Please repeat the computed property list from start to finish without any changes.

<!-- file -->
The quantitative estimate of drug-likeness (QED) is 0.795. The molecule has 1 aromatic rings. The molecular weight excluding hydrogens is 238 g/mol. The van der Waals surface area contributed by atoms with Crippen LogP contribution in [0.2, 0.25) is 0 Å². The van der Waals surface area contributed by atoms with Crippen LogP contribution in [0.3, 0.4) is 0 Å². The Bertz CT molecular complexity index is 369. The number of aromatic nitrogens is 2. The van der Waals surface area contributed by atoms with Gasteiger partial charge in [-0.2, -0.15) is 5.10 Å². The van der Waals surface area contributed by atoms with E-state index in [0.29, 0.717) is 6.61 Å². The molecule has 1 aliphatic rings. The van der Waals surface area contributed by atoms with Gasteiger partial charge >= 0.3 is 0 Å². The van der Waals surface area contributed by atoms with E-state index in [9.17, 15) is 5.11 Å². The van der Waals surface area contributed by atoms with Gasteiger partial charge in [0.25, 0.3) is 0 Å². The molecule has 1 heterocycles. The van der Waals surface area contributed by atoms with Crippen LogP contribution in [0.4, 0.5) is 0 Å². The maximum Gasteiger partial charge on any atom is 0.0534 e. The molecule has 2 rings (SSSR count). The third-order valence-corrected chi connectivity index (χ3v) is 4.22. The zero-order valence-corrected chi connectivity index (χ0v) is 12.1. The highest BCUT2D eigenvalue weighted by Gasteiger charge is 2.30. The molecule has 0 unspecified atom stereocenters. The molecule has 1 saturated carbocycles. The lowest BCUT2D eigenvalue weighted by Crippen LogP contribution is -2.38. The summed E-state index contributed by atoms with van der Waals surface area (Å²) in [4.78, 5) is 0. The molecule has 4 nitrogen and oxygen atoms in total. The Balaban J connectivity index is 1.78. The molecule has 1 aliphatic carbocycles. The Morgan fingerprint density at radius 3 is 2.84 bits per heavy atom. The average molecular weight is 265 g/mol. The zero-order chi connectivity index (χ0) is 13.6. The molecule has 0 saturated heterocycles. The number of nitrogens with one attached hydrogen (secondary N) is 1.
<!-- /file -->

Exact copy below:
The quantitative estimate of drug-likeness (QED) is 0.795. The molecule has 1 aromatic rings. The molecular weight excluding hydrogens is 238 g/mol. The van der Waals surface area contributed by atoms with Crippen LogP contribution in [0.2, 0.25) is 0 Å². The van der Waals surface area contributed by atoms with Crippen LogP contribution in [0.3, 0.4) is 0 Å². The Bertz CT molecular complexity index is 369. The number of aromatic nitrogens is 2. The van der Waals surface area contributed by atoms with Gasteiger partial charge in [-0.2, -0.15) is 5.10 Å². The van der Waals surface area contributed by atoms with E-state index in [0.29, 0.717) is 6.61 Å². The molecule has 1 aliphatic rings. The van der Waals surface area contributed by atoms with Gasteiger partial charge >= 0.3 is 0 Å². The van der Waals surface area contributed by atoms with E-state index in [9.17, 15) is 5.11 Å². The van der Waals surface area contributed by atoms with Gasteiger partial charge in [0.25, 0.3) is 0 Å². The molecule has 1 heterocycles. The van der Waals surface area contributed by atoms with Crippen LogP contribution in [0.4, 0.5) is 0 Å². The maximum Gasteiger partial charge on any atom is 0.0534 e. The molecule has 2 rings (SSSR count). The third-order valence-corrected chi connectivity index (χ3v) is 4.22. The zero-order valence-corrected chi connectivity index (χ0v) is 12.1. The highest BCUT2D eigenvalue weighted by Gasteiger charge is 2.30. The molecule has 0 unspecified atom stereocenters. The molecule has 1 saturated carbocycles. The lowest BCUT2D eigenvalue weighted by Crippen LogP contribution is -2.38. The summed E-state index contributed by atoms with van der Waals surface area (Å²) in [4.78, 5) is 0. The molecule has 4 nitrogen and oxygen atoms in total. The Balaban J connectivity index is 1.78. The molecule has 1 aliphatic carbocycles. The Morgan fingerprint density at radius 3 is 2.84 bits per heavy atom. The average molecular weight is 265 g/mol. The zero-order chi connectivity index (χ0) is 13.6. The molecule has 0 saturated heterocycles. The number of nitrogens with one attached hydrogen (secondary N) is 1.